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What Are the Signs of Poor Drainage?

A home's downspout diverts water away from the gutter system.
Clay-like soil does not allow for good drainage.
Moss often grows on soil that does not have good drainage.
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  • Written By: N. Lennon
  • Edited By: J.T. Gale
  • Last Modified Date: 19 July 2014
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The main factor involved in soil drainage is soil texture, which refers to the size of the particles in the soil. Generally, the larger the soil particles, the more porous the soil is. One of the surest signs of poor drainage is standing water that only disappears through evaporation. Places with poor drainage can also be identified by the types of plants growing there: algae, mosses, and ferns frequent damp areas while clay soils shrink and crack in drier areas. Since evaporation is greater in dry areas, white salt crusts can typically be found on rocks and vegetation.

Smaller soil particles pack together more tightly, thereby slowing the process of drainage. Sand — the soil with the largest particles — can range in size from .083 inches (about 2.11 mm) down to .004 inches (about .102 mm). Soil with particles around .002 inches (about .051 mm) is classified as silt, which is soil with medium-sized particles. The soil with the smallest particles is defined as clay, which has particles less than .00008 inches (about .00203 mm) in size.

The worst drainage problems typically occur in clay soils that bind together, thereby creating a dense, almost solid surface. These soils are also referred to as adobe, gumbo, caliche, hardpan, or heavy soil. Due to their tendency to be watertight, such clay soils are often used in the making of ceramics.

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As soil is washed from the mountains down into valleys and basins, the smallest particles travel the farthest. This leaves the biggest rocks in the mountains and the smallest particles in the lowest, flattest areas. For this reason, the poorest drainage is typically found in the lowest areas. These areas are where clay soils with poor drainage are most often found.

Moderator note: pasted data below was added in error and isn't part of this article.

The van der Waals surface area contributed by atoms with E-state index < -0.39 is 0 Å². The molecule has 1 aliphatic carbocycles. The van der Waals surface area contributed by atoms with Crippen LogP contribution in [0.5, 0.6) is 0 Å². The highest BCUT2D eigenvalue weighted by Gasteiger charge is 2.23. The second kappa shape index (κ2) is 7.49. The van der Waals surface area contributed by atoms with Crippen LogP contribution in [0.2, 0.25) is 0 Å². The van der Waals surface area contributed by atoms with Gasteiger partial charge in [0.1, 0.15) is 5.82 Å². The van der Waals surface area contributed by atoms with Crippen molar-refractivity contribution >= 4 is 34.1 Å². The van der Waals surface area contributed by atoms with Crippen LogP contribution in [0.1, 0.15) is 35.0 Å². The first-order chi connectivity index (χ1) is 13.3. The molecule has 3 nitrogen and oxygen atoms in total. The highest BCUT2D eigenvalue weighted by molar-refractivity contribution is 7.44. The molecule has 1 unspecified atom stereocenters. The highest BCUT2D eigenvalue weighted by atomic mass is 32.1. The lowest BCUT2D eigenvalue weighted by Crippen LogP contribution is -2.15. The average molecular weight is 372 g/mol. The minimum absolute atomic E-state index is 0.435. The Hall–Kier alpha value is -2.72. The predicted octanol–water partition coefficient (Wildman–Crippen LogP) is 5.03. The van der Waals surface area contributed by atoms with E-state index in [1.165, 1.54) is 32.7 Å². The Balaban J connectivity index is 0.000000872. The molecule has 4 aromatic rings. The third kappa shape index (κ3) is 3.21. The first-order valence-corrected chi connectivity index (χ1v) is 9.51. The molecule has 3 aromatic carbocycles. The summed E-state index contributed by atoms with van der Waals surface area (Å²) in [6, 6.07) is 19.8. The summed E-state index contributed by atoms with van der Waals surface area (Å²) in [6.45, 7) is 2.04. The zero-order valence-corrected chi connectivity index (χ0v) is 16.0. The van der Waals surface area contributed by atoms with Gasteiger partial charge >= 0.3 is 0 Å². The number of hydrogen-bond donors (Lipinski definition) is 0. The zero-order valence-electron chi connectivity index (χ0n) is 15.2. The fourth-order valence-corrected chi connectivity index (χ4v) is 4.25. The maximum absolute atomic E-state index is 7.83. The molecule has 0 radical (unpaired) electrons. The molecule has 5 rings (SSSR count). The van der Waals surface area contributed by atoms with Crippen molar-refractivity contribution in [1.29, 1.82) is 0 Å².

A test for poor drainage is to dig a hole about 2 feet (about 60.96 cm) deep, fill it to the top with water, and let it drain. Once the hole has drained, the hole should be filled again with water. If it takes longer than an hour to drain completely, the drainage can be considered poor and the soil will usually need to be amended before planting.

To determine what type of soil is present, a person can pick up and squeeze a handful of soil that has been watered a day prior. If the soil falls apart, it usually is sandy; if it sticks together in a solid lump, it most likely is clay. The best garden soils are usually made by mixing together all three types of soil; such soil is known as loam. By adding humus — decomposing organic material — to loam, a person can further improve the soil and better facilitate drainage.

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Discuss this Article

pleonasm
Post 3

@umbra21 - If you're going to drain the land at all you might as well drain it completely and just plant a normal lawn or garden. Yard drainage can be expensive and difficult and I don't think most people would want to go through with it just to get the right conditions for a bog garden.

umbra21
Post 2

@bythewell - Another possibility is to just have a swampy area in general and plant the right kinds of plants to deal with it. With a few strategically placed rocks, it can actually be quite pleasant and a valuable part of local diversity. It can also help to clean runoff from your roof or concrete paths.

The only problem is that it can also lead to trouble if you live in an area where mosquitoes are likely to breed and if there's enough water to make little pools. Any kind of standing water will increase their populations and that's rarely something you want to encourage. But most wetland plants will grow well in damp soil and don't need pools of water, so it's possible a bit of land drainage is all you'll need.

bythewell
Post 1

If you've got poor drainage in one corner of your land, one solution might be to put in a little pond. It won't work everywhere, but it can be quite a nice addition to a garden if you do it well and it's more efficient then trying to fight the natural state of the land.

We did this in my yard when I was a kid and it worked quite well. My dad really liked his DIY projects though, so I guess that helps.

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